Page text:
10 Steps for a Midyear Professional Fundraising Checkup
“The future is something which everyone reaches at the rate of 60 minutes an hour, whatever he does, whoever he is.” — C. S. Lewis
Admittedly, this quote has increasing relevance as we age. And time truly does fly. It is midway through 2016. In a few short months we will enter the holiday season.
Most of us are either halfway through a fiscal year or just beginning a new one. In either case, it is time to take professional stock of where you are and where you are going. One of my favorite quotes is by Leonard Bernstein: “To achieve great things, two things are needed: a plan, and not quite enough time.”
Last week, we discussed steps for a midyear personal checkup. This time, let's talk about the 10 steps for a professional nonprofit fundraising checkup:
1. Review your plans. Pull out your fundraising plans, and if you are in a major campaign be sure to include the plan for that as well. Review and update them. Involve key leaders and share/explain the update as needed.
2. Develop plans. If you do not have appropriate plans, develop them. Without a formal plan, your fundraising operation is like a ship without a rudder. Make it appropriate to your organization’s situation. Secure help to develop one if needed. There are always benefits from an outside perspective and increased accountability, as well as the buy-in that a professional process can attain.
3. Review or create a dashboard. If you don't have a dashboard of key indicators that you look at each week, create one. It should include gifts secured (by giving levels), numbers of volunteers and staff engaged in solicitations, and the number of donor visits and solicitations.
4. Reach out. We are all busy, and sometimes communications and understanding can suffer. Two departments that fundraising professionals are particularly dependent on are finances and programs (whatever that means for your organization). Reach out to your colleagues in those functions and visit with them. Enhance your professional relationships and ask if they have any questions about the fundraising operations.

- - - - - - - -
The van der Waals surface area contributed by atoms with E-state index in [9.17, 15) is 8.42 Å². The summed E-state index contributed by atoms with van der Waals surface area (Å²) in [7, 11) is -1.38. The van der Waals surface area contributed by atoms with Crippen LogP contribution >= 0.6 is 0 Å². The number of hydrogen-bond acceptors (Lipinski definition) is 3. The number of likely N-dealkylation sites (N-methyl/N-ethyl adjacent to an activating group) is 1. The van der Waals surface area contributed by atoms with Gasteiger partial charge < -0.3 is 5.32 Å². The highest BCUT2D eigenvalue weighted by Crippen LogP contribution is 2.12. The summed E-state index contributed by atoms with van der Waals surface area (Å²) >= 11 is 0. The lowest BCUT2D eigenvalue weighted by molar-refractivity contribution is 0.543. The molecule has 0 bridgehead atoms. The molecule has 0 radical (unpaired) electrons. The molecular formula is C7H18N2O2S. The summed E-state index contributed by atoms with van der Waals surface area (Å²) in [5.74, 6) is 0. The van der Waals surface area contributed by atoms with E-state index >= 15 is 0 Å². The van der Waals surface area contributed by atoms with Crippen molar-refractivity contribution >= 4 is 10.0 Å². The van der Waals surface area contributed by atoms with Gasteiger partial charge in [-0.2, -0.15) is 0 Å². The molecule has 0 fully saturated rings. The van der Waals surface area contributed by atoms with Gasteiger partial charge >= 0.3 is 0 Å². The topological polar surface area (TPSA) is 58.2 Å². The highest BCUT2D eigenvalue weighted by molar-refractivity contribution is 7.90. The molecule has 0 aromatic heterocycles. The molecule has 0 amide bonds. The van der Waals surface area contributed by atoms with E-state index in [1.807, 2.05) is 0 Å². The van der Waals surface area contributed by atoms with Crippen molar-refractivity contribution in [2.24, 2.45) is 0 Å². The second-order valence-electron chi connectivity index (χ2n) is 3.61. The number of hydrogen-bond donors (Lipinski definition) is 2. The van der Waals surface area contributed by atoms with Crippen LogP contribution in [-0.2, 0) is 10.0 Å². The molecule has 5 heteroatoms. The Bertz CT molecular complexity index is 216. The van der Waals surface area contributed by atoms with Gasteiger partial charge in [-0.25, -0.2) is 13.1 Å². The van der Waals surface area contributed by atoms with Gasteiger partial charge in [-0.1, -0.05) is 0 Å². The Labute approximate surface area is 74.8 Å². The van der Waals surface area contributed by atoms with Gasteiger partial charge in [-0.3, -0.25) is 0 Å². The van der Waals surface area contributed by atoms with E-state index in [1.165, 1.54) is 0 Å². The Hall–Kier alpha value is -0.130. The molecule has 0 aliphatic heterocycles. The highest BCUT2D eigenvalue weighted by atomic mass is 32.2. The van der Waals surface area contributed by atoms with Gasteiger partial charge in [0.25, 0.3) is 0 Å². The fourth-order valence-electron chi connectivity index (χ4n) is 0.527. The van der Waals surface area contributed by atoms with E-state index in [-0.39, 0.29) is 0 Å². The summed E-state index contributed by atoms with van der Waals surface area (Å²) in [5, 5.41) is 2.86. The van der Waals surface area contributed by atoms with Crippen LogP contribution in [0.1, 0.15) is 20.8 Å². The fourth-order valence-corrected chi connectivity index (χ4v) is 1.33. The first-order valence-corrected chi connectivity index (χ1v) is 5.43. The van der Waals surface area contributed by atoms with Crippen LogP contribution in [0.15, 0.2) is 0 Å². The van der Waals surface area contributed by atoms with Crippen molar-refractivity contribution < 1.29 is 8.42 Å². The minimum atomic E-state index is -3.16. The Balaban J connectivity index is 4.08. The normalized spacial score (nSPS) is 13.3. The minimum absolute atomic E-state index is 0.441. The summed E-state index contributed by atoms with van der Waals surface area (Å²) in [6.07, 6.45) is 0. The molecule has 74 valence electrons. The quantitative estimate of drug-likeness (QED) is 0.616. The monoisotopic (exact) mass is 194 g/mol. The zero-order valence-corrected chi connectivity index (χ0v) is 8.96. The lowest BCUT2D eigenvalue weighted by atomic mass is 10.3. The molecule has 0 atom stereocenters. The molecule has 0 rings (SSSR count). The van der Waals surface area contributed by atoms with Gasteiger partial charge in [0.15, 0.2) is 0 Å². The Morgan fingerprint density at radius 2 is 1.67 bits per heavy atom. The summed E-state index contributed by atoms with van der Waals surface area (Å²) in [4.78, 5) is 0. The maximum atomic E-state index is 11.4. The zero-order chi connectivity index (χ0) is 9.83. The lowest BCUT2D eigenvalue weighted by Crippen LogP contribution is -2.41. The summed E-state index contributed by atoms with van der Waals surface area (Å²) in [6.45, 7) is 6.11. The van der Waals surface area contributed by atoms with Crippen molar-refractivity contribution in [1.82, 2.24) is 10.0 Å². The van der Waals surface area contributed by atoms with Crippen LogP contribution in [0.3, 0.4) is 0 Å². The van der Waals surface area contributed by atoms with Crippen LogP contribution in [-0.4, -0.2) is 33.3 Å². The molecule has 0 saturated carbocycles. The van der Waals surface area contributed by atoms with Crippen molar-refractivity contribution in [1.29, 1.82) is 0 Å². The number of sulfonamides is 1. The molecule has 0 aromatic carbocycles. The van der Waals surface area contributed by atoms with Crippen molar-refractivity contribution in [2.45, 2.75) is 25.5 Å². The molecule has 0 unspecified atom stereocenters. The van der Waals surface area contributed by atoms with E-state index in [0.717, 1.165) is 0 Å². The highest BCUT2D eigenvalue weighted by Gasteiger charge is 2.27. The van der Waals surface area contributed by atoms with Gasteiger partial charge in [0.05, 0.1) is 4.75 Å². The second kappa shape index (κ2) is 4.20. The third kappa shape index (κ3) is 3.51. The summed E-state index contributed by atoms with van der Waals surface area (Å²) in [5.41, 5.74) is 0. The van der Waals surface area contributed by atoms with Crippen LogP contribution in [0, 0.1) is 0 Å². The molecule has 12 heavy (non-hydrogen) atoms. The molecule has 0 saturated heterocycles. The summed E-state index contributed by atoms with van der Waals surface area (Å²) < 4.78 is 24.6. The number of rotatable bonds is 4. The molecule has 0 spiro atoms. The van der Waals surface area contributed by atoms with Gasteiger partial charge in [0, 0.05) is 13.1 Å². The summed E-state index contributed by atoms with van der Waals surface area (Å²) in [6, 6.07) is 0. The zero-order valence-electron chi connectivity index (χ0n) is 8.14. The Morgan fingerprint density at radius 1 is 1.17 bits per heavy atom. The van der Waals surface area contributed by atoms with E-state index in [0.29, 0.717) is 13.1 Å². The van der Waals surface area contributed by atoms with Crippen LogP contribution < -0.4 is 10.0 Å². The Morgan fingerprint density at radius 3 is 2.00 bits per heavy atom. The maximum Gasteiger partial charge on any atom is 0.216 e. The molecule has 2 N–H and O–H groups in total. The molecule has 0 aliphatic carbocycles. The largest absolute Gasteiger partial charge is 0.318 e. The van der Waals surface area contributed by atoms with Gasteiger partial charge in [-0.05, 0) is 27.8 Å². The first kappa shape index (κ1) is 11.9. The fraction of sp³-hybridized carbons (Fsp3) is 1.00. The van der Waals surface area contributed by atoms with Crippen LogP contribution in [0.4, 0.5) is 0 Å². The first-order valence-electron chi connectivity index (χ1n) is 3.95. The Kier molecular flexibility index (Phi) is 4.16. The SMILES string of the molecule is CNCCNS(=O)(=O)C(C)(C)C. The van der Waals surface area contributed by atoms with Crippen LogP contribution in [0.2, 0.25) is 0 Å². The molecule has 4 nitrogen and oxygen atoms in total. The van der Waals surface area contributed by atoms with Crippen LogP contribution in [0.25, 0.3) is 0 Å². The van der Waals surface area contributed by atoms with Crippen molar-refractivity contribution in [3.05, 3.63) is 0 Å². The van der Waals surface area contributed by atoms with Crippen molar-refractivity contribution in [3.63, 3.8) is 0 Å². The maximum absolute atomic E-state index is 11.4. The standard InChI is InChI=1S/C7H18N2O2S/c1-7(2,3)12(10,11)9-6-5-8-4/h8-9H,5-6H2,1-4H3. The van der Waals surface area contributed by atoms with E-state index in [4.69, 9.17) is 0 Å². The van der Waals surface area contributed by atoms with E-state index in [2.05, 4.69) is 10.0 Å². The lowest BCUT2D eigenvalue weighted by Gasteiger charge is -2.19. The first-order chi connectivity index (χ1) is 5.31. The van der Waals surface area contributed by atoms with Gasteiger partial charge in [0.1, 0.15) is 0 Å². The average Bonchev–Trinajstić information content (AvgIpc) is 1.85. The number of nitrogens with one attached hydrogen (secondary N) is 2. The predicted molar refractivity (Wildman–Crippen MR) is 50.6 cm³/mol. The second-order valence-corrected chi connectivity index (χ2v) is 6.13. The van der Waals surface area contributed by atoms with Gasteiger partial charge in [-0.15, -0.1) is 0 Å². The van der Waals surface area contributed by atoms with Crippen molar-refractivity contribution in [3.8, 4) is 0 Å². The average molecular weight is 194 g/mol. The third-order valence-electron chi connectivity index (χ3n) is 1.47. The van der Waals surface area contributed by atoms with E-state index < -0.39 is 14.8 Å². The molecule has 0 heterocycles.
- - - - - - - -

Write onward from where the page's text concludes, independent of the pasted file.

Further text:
5. Ask for feedback. Whether it is a CEO, board chair or department head, the reality is that some of us are terrible at feedback. Sometimes, performance reviews can be cryptic and offer little real insight. Don’t wait for an annual review. Plan an opportunity now—and several more throughout the year—to solicit feedback on your performance.
6. Build your team. What are you doing to develop communications and team spirit among those you work with? Regardless of your official title, reach out, build relationships and, as above, ask for feedback.
7. Benchmark steps with your top prospective donors. Benchmark your donor portfolio—when did you see each donor last, what is your planned next step and what is your goal for this year? Set aside a few hours today or tomorrow to be sure that you have a connection with each.
8. Know who you depend on. Who, besides your donors, your team, colleagues in the finance and program area, and your supervisor do you depend on to be successful? Would you include board members and other volunteers? Make a list and a plan to reach out to these folks in the next month.
9. Review your budget. Income and expense—where are you and what adjustments do you need to make now?
10. Get feedback on your communications. How articulate are you in sharing your story and in asking for gifts? Get away and, if appropriate, bring some key team members with you. Ask for feedback from donors or volunteers. Consider retaining a professional. Refine your messages and how you share them.
What are your suggestions for professional benchmarking and planning here in July? I would enjoy reading what you'd add to a professional fundraising checkup!
Looking for Jeff? You'll find him either on the lake, laughing with good friends, or helping nonprofits develop to their full potential.
Jeff believes that successful fundraising is built on a bedrock of relevant, consistent messaging; sound practices; the nurturing of relationships; and impeccable stewardship. And that organizations that adhere to those standards serve as beacons to others that aspire to them. The Bedrocks & Beacons blog will provide strategic information to help nonprofits be both.
Jeff has more than 25 years of nonprofit leadership experience and is a member of the NonProfit PRO Editorial Advisory Board.